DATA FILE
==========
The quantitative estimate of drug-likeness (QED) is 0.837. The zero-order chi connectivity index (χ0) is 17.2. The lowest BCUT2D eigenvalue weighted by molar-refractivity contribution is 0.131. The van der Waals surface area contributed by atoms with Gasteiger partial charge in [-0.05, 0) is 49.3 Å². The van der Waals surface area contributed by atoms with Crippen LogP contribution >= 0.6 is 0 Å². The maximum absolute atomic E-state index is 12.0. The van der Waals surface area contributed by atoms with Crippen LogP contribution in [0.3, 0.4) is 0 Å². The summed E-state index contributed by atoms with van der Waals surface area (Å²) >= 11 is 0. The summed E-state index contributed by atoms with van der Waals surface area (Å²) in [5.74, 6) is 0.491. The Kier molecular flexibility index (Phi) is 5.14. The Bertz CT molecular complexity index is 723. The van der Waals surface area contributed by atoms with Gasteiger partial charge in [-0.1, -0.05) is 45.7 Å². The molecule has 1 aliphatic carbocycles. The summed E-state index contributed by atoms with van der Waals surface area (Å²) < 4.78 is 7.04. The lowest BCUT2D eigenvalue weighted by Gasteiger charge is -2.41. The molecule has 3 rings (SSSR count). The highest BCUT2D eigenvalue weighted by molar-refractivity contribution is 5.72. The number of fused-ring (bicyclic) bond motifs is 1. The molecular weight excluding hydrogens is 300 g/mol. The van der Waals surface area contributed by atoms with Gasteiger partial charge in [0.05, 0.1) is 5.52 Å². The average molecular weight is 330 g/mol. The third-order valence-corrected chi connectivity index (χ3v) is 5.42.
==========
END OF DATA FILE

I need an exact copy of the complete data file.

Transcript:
The quantitative estimate of drug-likeness (QED) is 0.837. The zero-order chi connectivity index (χ0) is 17.2. The lowest BCUT2D eigenvalue weighted by molar-refractivity contribution is 0.131. The van der Waals surface area contributed by atoms with Gasteiger partial charge in [-0.05, 0) is 49.3 Å². The van der Waals surface area contributed by atoms with Crippen LogP contribution >= 0.6 is 0 Å². The maximum absolute atomic E-state index is 12.0. The van der Waals surface area contributed by atoms with Crippen LogP contribution in [0.3, 0.4) is 0 Å². The summed E-state index contributed by atoms with van der Waals surface area (Å²) >= 11 is 0. The summed E-state index contributed by atoms with van der Waals surface area (Å²) in [5.74, 6) is 0.491. The Kier molecular flexibility index (Phi) is 5.14. The Bertz CT molecular complexity index is 723. The van der Waals surface area contributed by atoms with Gasteiger partial charge in [-0.1, -0.05) is 45.7 Å². The molecule has 1 aliphatic carbocycles. The summed E-state index contributed by atoms with van der Waals surface area (Å²) < 4.78 is 7.04. The lowest BCUT2D eigenvalue weighted by Gasteiger charge is -2.41. The molecule has 3 rings (SSSR count). The highest BCUT2D eigenvalue weighted by molar-refractivity contribution is 5.72. The number of fused-ring (bicyclic) bond motifs is 1. The molecular weight excluding hydrogens is 300 g/mol. The van der Waals surface area contributed by atoms with Gasteiger partial charge in [0.05, 0.1) is 5.52 Å². The average molecular weight is 330 g/mol. The third-order valence-corrected chi connectivity index (χ3v) is 5.42.